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Breeding Large Parrots in Indoor Cages – Tricky but Possible

Senegal ParrotsA great deal has been written on the value of large outdoor aviaries to parrot breeders.  I agree, but this need not prevent those without access to outdoor facilities from experimenting.  Well-habituated pairs of African Gray, Amazon and other fair-sized parrots have nested in spacious, indoor cages.

Simulating Seasonal Changes

Birds housed outdoors are often stimulated to come into breeding condition by natural fluctuations in temperature, humidity and day length.  While seasonal changes will exert some effect on indoor birds, it is important for us to step in and “help nature along” when it comes to house-bound birds. 

Researching your bird’s natural habitat, with particular attention to seasonal variations of all types, is of primary importance.  For this work, I have found books focusing on natural history, such as Mr. Forshaw’s classic Parrots of the World, to be indispensible.  Articles on captive breeding are useful, of course, but individual personality plays such a big role in captive reports that the importance of natural stimulation can be over-shadowed.

Light and Humidity

Use light timers to mimic the photoperiod that occurs in your pet’s natural habitat, and be sure to provide full spectrum lighting; bear in mind that window glass filters-out beneficial UVA and UVB radiation.

For those species that breed at the onset of the rainy season, daily misting or a timed fogger, may be helpful.

Dietary Additions and Variations

A well-balanced, varied diet is essential if your birds are to breed – in just about every animal species, reproduction is the first process to be shut down if all is not well nutritionally.

The provision of novel foods, or of extra amounts of certain foods, may also be important in bringing parrots in to breeding condition.  In nature, the onset of the nesting season often brings with it an abundance of foods not available at other times of the year.  Insects, flowers, nectar, shoots, certain fruits and others can be used to promote breeding readiness in captivity.  Again, the key lies in a thorough knowledge of your bird’s natural history.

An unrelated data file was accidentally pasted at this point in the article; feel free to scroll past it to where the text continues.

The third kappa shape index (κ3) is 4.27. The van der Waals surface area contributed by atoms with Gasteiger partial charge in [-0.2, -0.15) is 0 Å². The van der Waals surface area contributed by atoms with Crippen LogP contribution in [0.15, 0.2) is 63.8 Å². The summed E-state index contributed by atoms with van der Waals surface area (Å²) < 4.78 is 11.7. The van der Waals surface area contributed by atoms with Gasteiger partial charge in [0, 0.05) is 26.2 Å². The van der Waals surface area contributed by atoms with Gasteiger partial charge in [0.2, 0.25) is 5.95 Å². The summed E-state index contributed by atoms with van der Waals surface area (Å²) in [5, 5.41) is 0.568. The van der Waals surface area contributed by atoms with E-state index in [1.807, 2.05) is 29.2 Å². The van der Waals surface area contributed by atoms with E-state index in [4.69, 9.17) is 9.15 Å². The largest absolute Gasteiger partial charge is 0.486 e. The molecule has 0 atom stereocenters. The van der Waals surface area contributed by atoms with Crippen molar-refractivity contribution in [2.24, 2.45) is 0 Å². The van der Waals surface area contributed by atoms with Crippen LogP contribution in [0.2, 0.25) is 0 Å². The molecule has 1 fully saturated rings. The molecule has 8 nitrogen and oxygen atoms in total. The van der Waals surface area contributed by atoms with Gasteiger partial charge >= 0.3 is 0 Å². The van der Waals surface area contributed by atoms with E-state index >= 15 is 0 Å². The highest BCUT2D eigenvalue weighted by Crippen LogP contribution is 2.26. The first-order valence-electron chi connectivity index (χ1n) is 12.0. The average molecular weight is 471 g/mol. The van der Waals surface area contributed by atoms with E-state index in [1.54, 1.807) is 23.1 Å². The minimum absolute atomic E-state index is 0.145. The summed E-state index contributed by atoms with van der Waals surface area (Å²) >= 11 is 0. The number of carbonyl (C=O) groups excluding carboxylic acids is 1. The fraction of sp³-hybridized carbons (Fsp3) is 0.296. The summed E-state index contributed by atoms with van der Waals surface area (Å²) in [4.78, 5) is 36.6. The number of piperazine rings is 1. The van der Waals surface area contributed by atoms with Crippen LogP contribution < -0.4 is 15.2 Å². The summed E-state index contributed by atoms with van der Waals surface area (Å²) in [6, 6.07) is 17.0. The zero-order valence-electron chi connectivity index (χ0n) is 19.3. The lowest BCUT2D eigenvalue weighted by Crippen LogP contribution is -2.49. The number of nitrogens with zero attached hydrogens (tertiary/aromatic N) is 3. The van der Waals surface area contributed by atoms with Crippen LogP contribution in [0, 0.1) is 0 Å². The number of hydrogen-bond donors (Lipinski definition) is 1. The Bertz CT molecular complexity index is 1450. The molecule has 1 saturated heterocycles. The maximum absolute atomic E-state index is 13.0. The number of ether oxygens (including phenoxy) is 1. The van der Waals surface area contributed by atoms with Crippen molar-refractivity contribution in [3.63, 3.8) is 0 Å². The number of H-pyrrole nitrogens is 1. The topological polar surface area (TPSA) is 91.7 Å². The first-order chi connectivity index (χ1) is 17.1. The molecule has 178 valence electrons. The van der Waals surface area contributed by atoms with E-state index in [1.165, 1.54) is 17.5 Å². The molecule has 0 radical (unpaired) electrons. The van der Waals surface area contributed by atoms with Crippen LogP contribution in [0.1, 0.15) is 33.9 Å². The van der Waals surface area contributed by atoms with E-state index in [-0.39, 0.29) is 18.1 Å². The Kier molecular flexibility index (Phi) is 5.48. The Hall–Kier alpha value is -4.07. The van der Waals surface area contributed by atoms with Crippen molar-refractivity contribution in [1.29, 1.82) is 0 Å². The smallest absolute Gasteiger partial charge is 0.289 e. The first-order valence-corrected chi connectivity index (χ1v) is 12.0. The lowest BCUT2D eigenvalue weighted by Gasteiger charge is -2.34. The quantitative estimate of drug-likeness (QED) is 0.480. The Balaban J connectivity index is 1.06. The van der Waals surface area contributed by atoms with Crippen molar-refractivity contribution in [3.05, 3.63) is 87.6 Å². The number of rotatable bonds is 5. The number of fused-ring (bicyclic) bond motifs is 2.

The Cage

Red-shouldered Macaw
Choose the largest cage possible for your potential breeders.  African Gray Parrots, Red-Shouldered Macaws and similarly-sized birds have been bred in cages measuring 4’ x 4’ x 3’, but more is better – building your own cage may allow you to maximize the available space.

Many successful indoor breeders suspend their cages from the ceiling with heavy-duty lamp chains.  If you are as “unhandy” as I, hire an expert – in addition to the dangers involved, nothing so dampens a parrot’s ardor as does having its world crash to the ground!

Solitude and Security

The breeding cage should be located in a quiet room, even if the birds are used to disturbances.  Personalities often change dramatically during the breeding season – few birds will nest if the site is not secure.

Gauze drapes or shower curtains hung near the cage can be useful in screening the area, and quiet music will drown out disturbing noises.  Sounds of other birds – even former “friends” – can upset a breeding pair.

It’s a good idea to whistle each time you approach the room, so as to avoid surprising the birds.  This should be done even for well-habituated pets.

Further Reading

Breeding Eclectus Parrots

Conditioning Parrots for Breeding 

Video: African Gray Parrots in Nest Box


Green Senegal Parrots image referenced from wikipedia and originally posted by ThomHasi
Red-shouldered Macaw image referenced from wikipedia and originally posted by T J Lin

About Frank Indiviglio

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I believe that I was born with an intense interest in animals, as neither I nor any of my family can recall a time when I was not fascinated by creatures large and small. One might imagine this to be an unfortunate set of circumstances for a person born and raised in the Bronx, but, in actuality, quite the opposite was true. Most importantly, my family encouraged both my interest and the extensive menagerie that sprung from it. My mother and grandmother somehow found ways to cope with the skunks, flying squirrels, octopus, caimans and countless other odd creatures that routinely arrived un-announced at our front door. Assisting in hand-feeding hatchling praying mantises and in eradicating hoards of mosquitoes (I once thought I had discovered “fresh-water brine shrimp” and stocked my tanks with thousands of mosquito larvae!) became second nature to them. My mother went on to become a serious naturalist, and has helped thousands learn about wildlife in her 16 years as a volunteer at the Bronx Zoo. My grandfather actively conspired in my zoo-buildings efforts, regularly appearing with chipmunks, boa constrictors, turtles rescued from the Fulton Fish Market and, especially, unusual marine creatures. It was his passion for seahorses that led me to write a book about them years later. Thank you very much, for a complete biography of my experience click here.
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